Now, today, the problem is exactly the opposite: we have too much intelligence, too much information—the haystack has gotten so large we cannot even find the needle in it.
Because information in and of itself is not the goal: it’s actionable intelligence.
And the community, and this especially pertains to the federal government who all too often forgets this with 18 different departments entrusted with the roles and responsibilities associated with intelligence gathering.
There was a time not too long ago, in the aftermath of 9/11 especially, where we did not fully embrace the role of the private sector. Today, the domain for countering terror and non-state actors is as much in the private sector as it is in the public—think cyber, for instance.
Our critical infrastructure in this country is largely owned by the private sector: water, transportation, energy. These are principle threats for terrorism and they’re owned by the private sector and they are key targets for cyber.
There are no mandates in place, but there is certainly an expectation that has emerged that the private sector do what it needs to do to protect the American people. Same is true with intelligence gathering. Think of counterterror financing. All too often we’re seeing this flow through the private sector first, and there’s an expectation now that the private sector share information with the public sector.
What we’re also finding is that terrorist networks and criminal networks are not perfectly distinguished. There are very few entities, if any, in the world that consider themselves just a terrorist organization. They’re often involved in gun trafficking, human trafficking, drugs. And this flows down into low level crime as well.
And lastly, to make our challenges even more complex and alarming, we’re seeing an undeniable rise of far-right extremism, white nationalism, and a dramatic rise in hate crimes and acts of domestic violence. So, when it comes to local law enforcement, as well as the federal government, it has to be concerned with every single community.
The days in which we can expect that intelligence gathering associated with counterterrorism would just be associated with one community or one type of community, those days are absolutely gone.
So what do we do, amidst all of this? Well the best tool we have in this fight is close cooperation. It’s partnerships just like in this room, and one of the biggest problems in this country, is that these types of meetings are not happening in other parts of the country. New York City has to set the example and the federal government has to pick up the mantle and make sure that meetings like this are happening throughout the rest of the country.
It all comes down to trust—trust at this point is a national security imperative. Trust between the public sector and the private sector; trust that if you’re running a major bank, if you’re running a major cyber company, if you’re running a major energy company—that if you share intelligence with the public sector it will not be misused and vice versa.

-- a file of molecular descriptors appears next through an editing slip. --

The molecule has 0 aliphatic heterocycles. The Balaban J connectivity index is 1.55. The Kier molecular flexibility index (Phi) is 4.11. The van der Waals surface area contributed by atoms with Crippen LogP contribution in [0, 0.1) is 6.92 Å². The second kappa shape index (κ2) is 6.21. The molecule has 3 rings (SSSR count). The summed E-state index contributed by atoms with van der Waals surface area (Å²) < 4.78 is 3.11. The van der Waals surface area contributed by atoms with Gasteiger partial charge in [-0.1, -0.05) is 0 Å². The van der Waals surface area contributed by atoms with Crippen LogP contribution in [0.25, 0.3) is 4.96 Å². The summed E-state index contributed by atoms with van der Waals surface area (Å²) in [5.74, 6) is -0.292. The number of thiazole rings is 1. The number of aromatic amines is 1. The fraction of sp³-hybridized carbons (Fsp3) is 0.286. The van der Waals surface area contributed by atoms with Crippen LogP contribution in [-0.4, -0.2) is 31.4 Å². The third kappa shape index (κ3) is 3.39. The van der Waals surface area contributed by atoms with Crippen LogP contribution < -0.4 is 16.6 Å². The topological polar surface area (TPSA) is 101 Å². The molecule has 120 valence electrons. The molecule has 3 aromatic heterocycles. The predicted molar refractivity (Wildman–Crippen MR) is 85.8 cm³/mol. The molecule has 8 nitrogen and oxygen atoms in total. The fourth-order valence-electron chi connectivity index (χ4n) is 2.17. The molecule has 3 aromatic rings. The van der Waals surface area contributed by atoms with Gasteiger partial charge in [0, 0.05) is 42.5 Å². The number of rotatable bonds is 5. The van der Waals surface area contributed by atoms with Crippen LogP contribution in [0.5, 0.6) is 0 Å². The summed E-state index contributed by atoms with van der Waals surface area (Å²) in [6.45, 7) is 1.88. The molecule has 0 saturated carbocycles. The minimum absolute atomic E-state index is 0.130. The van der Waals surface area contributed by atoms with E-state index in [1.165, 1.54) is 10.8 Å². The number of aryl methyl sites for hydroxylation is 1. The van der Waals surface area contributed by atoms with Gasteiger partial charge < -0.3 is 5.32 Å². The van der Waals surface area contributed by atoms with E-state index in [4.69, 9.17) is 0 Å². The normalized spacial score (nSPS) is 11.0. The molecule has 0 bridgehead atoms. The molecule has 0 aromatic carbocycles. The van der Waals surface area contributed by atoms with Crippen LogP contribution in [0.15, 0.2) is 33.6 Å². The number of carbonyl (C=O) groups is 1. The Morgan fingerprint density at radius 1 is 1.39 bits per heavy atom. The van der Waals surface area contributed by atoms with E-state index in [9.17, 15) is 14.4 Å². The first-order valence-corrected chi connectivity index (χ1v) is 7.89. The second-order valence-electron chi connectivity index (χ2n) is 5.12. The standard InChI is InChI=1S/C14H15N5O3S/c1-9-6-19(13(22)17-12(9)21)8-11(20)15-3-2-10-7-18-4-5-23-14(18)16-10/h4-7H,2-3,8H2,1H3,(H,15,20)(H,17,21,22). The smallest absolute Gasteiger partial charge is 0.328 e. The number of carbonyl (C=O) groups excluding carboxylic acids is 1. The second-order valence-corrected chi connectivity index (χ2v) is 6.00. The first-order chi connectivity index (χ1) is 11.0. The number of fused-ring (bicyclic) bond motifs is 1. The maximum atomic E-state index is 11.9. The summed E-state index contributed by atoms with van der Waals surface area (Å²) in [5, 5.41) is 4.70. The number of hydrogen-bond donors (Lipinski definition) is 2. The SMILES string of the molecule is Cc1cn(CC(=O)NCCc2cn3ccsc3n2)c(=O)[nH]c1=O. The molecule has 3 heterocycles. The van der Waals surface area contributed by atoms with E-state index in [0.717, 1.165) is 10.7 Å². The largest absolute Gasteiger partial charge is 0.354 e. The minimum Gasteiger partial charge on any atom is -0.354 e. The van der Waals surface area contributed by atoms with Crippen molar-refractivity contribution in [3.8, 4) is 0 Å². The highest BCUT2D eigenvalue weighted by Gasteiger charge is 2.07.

But it’s also trust between communities and law enforcement. Community based policing is the tip of the spear in our counterterrorism efforts. We’ve never seen this before, and it’s worth repeating. Community based policing is the tip of the spear in our counterterrorism efforts. It’s the principle way that intelligence gathering is occurring in this day and age.
Trust building and lowest level empowerment is critical. And it’s interesting, you know, it is a contentious thing to talk about empowering lower levels. It’s a contentious thing to say the lowest levels of law enforcement agencies, the lowest levels of financial institutions, the lowest levels of technology companies should be empowered with counterterrorism responsibilities.
But I think back to the young men and women that I served with in Afghanistan. I was in my mid-twenties, and it was my job to lead 30 men and women in a small outpost in southern Kandahar Province, and I had this one guy, 19-year-old Private Ortiz—high school graduate. And we got called on a basic border patrol mission where there’s three or four guys coming down a mountain with weapons.
So we pull a U-turn and we go and check it out. About 300 yards away, Private Ortiz is my gunner, and he says, “Sir, it looks like these guys are police officers, they’re just not wearing uniforms. They have weapons.”
Now, I trust him, so we get another 100 meters closer and dismount. Turns out that that’s the case. Afghan police officers not wearing uniforms, each of them with machine guns. Private Ortiz, 19 years old, just out of high school, was right. But imagine if he had made the opposite decision: popped off a few rounds, killed two non-uniformed Afghan police officers.
Every single code of military justice, internationally and nationally, would have sanctioned him to do that. Six hours after killing two police officers, Afghanistan—or at least a portion of it—would have started to riot. Hours after that, the President of Afghanistan would have been notified and brief. Hours after that, the President of United States would’ve been briefed on 19-year-old Private Ortiz’s actions. Hours after that, it would be it would’ve been on every major news station in the world.